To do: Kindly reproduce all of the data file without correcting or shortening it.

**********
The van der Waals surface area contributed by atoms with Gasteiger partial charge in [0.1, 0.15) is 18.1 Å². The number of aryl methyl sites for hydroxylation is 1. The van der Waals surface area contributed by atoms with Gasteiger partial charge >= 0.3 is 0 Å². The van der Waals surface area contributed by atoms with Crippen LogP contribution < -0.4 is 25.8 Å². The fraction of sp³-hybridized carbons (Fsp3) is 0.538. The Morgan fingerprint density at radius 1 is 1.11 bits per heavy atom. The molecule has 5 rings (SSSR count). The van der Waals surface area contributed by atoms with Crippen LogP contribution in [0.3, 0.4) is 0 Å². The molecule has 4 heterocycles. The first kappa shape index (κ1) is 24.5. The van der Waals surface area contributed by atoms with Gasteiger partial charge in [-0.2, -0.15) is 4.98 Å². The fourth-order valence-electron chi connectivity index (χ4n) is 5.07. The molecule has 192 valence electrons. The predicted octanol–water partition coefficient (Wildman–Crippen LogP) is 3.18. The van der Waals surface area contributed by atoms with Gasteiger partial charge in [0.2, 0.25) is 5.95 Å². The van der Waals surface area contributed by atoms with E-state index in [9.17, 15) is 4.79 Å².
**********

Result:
The van der Waals surface area contributed by atoms with Gasteiger partial charge in [0.1, 0.15) is 18.1 Å². The number of aryl methyl sites for hydroxylation is 1. The van der Waals surface area contributed by atoms with Gasteiger partial charge >= 0.3 is 0 Å². The van der Waals surface area contributed by atoms with Crippen LogP contribution < -0.4 is 25.8 Å². The fraction of sp³-hybridized carbons (Fsp3) is 0.538. The Morgan fingerprint density at radius 1 is 1.11 bits per heavy atom. The molecule has 5 rings (SSSR count). The van der Waals surface area contributed by atoms with Crippen LogP contribution in [0.3, 0.4) is 0 Å². The molecule has 4 heterocycles. The first kappa shape index (κ1) is 24.5. The van der Waals surface area contributed by atoms with Gasteiger partial charge in [-0.2, -0.15) is 4.98 Å². The fourth-order valence-electron chi connectivity index (χ4n) is 5.07. The molecule has 192 valence electrons. The predicted octanol–water partition coefficient (Wildman–Crippen LogP) is 3.18. The van der Waals surface area contributed by atoms with Gasteiger partial charge in [0.2, 0.25) is 5.95 Å². The van der Waals surface area contributed by atoms with E-state index in [9.17, 15) is 4.79 Å².